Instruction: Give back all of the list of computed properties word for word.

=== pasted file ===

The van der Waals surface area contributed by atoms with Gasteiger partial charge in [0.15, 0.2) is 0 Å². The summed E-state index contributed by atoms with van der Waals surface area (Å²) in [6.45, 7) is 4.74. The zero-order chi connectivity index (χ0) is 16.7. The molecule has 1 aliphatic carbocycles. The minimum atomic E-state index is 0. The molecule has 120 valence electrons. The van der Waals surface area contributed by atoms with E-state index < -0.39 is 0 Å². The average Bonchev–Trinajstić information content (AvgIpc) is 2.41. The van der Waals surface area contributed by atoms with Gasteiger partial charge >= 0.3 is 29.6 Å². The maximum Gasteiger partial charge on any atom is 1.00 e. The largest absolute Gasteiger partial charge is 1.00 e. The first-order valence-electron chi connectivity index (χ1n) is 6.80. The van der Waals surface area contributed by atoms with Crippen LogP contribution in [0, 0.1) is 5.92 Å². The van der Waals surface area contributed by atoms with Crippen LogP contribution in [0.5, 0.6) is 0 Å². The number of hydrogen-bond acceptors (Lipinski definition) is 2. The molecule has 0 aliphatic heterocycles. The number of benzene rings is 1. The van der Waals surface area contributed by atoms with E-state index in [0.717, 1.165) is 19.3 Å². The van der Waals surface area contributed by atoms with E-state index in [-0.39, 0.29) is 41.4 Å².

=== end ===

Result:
The van der Waals surface area contributed by atoms with Gasteiger partial charge in [0.15, 0.2) is 0 Å². The summed E-state index contributed by atoms with van der Waals surface area (Å²) in [6.45, 7) is 4.74. The zero-order chi connectivity index (χ0) is 16.7. The molecule has 1 aliphatic carbocycles. The minimum atomic E-state index is 0. The molecule has 120 valence electrons. The van der Waals surface area contributed by atoms with E-state index < -0.39 is 0 Å². The average Bonchev–Trinajstić information content (AvgIpc) is 2.41. The van der Waals surface area contributed by atoms with Gasteiger partial charge >= 0.3 is 29.6 Å². The maximum Gasteiger partial charge on any atom is 1.00 e. The largest absolute Gasteiger partial charge is 1.00 e. The first-order valence-electron chi connectivity index (χ1n) is 6.80. The van der Waals surface area contributed by atoms with Crippen LogP contribution in [0, 0.1) is 5.92 Å². The van der Waals surface area contributed by atoms with Crippen LogP contribution in [0.5, 0.6) is 0 Å². The number of hydrogen-bond acceptors (Lipinski definition) is 2. The molecule has 0 aliphatic heterocycles. The number of benzene rings is 1. The van der Waals surface area contributed by atoms with E-state index in [0.717, 1.165) is 19.3 Å². The van der Waals surface area contributed by atoms with E-state index in [-0.39, 0.29) is 41.4 Å².